“F. Scott Fitzgerald’s work, The Great Gatsby, is meant to drive home Fitzgerald’s belief that the upper class of society is riddled with coxcombs and arrogant men. Between Tom and Daisy’s apathy and disdain towards others to Gatsby’s failure to realize his dream because of the invisible barrier of class, Nick is inadvertently exposed to the rampant imperiousness and arrogance of the American ruling class. The events that transpire between Nick’s first glimpse of Gatsby and Gatsby’s sudden murder alter Nick’s entire personality; where he had once been content to sit back and observe the goings-on of the elite, he has now been repulsed from their opulent and fastuous lifestyle, and wants no part in understanding the inner workings of their minds. Tom and Daisy, though fashionable and well-established rich folk, are represented as pococurante and selfish, while Gatsby, the newest member of the aristocratic class, is portrayed as honest, hard-working and true to his word. Examples of Fitzgerald’s disdain for the wealthy can be found throughout the novel, and they have been placed there on purpose. Fitzgerald cleverly places incriminating evidence throughout the novel to lend credence to his argument that the descendants of America’s mandarins — and those they associate with — are inherently shallow and elitist.”
This paragraph (emphasis added) is why I didn’t get 100% on my 10th-grade English paper on The Great Gatsby.
WordPress is telling me my writing “Needs improvement.”
Cut my 15-year-old self some slack, buddy. Gosh.
Still: What a glowing example of what misusing vocabulary does to your writing. It makes it gross.
The bolded words were all found in The Thinker’s Thesaurus, a powerful vocabularic tool that becomes remarkably stupid when wielded by an amateur. There’s a time when all of these words are appropriate to use (maybe not coxcombs), but that time will never show up in a sophomore English paper.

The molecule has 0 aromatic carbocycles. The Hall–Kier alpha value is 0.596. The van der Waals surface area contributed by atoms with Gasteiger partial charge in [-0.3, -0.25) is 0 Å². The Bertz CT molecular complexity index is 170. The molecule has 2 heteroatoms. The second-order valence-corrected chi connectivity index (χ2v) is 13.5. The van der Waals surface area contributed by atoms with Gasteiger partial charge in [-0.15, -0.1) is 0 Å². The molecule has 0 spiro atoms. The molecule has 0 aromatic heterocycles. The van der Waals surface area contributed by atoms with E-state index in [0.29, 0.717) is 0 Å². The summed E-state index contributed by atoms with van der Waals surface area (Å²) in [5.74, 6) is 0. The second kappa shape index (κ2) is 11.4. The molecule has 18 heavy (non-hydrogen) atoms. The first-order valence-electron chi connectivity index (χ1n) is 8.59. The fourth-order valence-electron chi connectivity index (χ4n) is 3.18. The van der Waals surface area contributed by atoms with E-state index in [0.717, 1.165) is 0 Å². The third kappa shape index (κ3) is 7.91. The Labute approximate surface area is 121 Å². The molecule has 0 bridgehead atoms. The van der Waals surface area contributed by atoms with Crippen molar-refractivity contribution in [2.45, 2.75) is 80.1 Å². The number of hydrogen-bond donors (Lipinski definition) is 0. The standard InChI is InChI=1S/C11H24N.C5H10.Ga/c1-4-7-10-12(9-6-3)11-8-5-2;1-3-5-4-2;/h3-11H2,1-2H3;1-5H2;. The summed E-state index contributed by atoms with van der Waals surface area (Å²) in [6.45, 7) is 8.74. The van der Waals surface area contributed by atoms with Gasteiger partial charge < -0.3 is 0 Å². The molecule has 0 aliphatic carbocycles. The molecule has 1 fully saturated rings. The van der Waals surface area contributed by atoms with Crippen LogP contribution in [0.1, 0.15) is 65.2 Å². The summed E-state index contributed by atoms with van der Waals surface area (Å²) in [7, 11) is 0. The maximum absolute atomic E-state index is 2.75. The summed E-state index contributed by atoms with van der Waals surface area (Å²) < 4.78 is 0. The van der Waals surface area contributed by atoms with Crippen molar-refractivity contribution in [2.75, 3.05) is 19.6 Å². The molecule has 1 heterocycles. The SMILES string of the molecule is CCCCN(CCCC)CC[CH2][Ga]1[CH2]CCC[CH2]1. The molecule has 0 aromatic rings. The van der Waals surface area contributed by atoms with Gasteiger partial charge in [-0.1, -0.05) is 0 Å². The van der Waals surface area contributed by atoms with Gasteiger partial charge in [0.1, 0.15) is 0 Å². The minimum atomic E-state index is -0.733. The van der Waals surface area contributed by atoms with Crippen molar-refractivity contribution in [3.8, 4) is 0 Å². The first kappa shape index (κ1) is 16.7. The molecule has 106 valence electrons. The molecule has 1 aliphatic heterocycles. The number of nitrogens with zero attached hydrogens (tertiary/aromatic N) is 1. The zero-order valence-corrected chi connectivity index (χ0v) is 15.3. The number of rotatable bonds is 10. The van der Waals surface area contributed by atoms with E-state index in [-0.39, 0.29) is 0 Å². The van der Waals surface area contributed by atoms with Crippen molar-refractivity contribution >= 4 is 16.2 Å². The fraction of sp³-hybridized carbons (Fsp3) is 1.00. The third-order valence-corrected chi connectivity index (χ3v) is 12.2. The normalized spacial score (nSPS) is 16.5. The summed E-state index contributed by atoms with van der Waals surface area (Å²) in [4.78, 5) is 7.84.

Bringing us to the topic at hand—
Our Praxis Monday call this week was with Greg Ragland, founder of Vocabulary Zone, a software which aims to improve your vocabulary. It operates under the notion that having an expansive vocabulary—and knowing how to use it—is essential to maximum career success. His talk was compelling, and he had quite a bit of evidence to support the theory, but I think Mr. Ragland skips a point of correlation in his sales pitch: High-level executives aren’t successful because of their large vocabularies—they’re successful because of the traits that led them to acquire said vocabularies.
Greg made the point that prolific reading is highly correlated with having a large working (or “active,” as he described it) vocabulary, which in turn is correlated with career success. It seems more plausible, though, that someone who reads a book a week has more of a capacity to be highly successful simply because they are the sort of person who can read a book a week while also dealing with the rest of life.
Perhaps this is my natural aversion to shortcuts rearing its head. I’m also mildly nauseated by the salesy language used on the Vocabulary Zone site. But I do think there’s something to the idea that the capacity to do work has much more to do with success than appearing to possess that capacity.
Back to work tomorrow. How admirable-amazing-astonishing-awesome-brilliant-cool-enjoyable-excellent-fabulous-fantastic-fine-incredible-magnificent-marvelous-outstanding-phenomenal-pleasant-pleasing-remarkable-sensational-strange-superb-surprising-terrific-tremendous-wondrous.
Quantity over quality. Something like that.